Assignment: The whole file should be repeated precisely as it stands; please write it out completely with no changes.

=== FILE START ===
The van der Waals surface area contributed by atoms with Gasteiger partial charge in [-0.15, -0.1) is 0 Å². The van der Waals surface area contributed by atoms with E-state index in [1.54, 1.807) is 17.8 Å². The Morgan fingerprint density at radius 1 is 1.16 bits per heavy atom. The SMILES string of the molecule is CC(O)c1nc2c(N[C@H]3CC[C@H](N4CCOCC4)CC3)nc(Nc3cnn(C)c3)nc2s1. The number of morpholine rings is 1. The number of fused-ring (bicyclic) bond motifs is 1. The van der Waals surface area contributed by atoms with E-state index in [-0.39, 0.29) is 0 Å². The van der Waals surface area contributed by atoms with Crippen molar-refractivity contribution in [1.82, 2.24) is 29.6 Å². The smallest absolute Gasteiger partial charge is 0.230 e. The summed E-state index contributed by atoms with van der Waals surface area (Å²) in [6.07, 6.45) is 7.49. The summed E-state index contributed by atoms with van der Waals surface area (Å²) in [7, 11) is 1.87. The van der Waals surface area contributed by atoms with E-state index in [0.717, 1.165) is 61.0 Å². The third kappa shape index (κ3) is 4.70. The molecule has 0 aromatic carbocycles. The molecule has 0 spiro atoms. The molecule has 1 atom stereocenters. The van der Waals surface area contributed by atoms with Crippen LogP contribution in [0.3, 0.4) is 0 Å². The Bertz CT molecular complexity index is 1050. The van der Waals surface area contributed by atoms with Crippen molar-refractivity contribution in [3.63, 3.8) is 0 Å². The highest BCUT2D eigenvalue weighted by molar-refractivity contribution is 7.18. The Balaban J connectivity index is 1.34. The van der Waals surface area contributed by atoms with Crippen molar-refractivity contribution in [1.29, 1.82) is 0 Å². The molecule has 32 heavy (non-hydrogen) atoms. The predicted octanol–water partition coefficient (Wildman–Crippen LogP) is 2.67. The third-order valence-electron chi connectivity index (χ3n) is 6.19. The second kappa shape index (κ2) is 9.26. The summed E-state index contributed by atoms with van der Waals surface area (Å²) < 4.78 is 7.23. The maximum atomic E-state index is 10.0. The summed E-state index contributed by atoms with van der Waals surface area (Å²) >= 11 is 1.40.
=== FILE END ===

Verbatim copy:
The van der Waals surface area contributed by atoms with Gasteiger partial charge in [-0.15, -0.1) is 0 Å². The van der Waals surface area contributed by atoms with E-state index in [1.54, 1.807) is 17.8 Å². The Morgan fingerprint density at radius 1 is 1.16 bits per heavy atom. The SMILES string of the molecule is CC(O)c1nc2c(N[C@H]3CC[C@H](N4CCOCC4)CC3)nc(Nc3cnn(C)c3)nc2s1. The number of morpholine rings is 1. The number of fused-ring (bicyclic) bond motifs is 1. The van der Waals surface area contributed by atoms with E-state index in [-0.39, 0.29) is 0 Å². The van der Waals surface area contributed by atoms with Crippen molar-refractivity contribution in [1.82, 2.24) is 29.6 Å². The smallest absolute Gasteiger partial charge is 0.230 e. The summed E-state index contributed by atoms with van der Waals surface area (Å²) in [6.07, 6.45) is 7.49. The summed E-state index contributed by atoms with van der Waals surface area (Å²) in [7, 11) is 1.87. The van der Waals surface area contributed by atoms with E-state index in [0.717, 1.165) is 61.0 Å². The third kappa shape index (κ3) is 4.70. The molecule has 0 aromatic carbocycles. The molecule has 0 spiro atoms. The molecule has 1 atom stereocenters. The van der Waals surface area contributed by atoms with Crippen LogP contribution in [0.3, 0.4) is 0 Å². The Bertz CT molecular complexity index is 1050. The van der Waals surface area contributed by atoms with Crippen molar-refractivity contribution in [3.63, 3.8) is 0 Å². The highest BCUT2D eigenvalue weighted by molar-refractivity contribution is 7.18. The Balaban J connectivity index is 1.34. The van der Waals surface area contributed by atoms with Crippen molar-refractivity contribution in [1.29, 1.82) is 0 Å². The molecule has 32 heavy (non-hydrogen) atoms. The predicted octanol–water partition coefficient (Wildman–Crippen LogP) is 2.67. The third-order valence-electron chi connectivity index (χ3n) is 6.19. The second kappa shape index (κ2) is 9.26. The summed E-state index contributed by atoms with van der Waals surface area (Å²) < 4.78 is 7.23. The maximum atomic E-state index is 10.0. The summed E-state index contributed by atoms with van der Waals surface area (Å²) >= 11 is 1.40.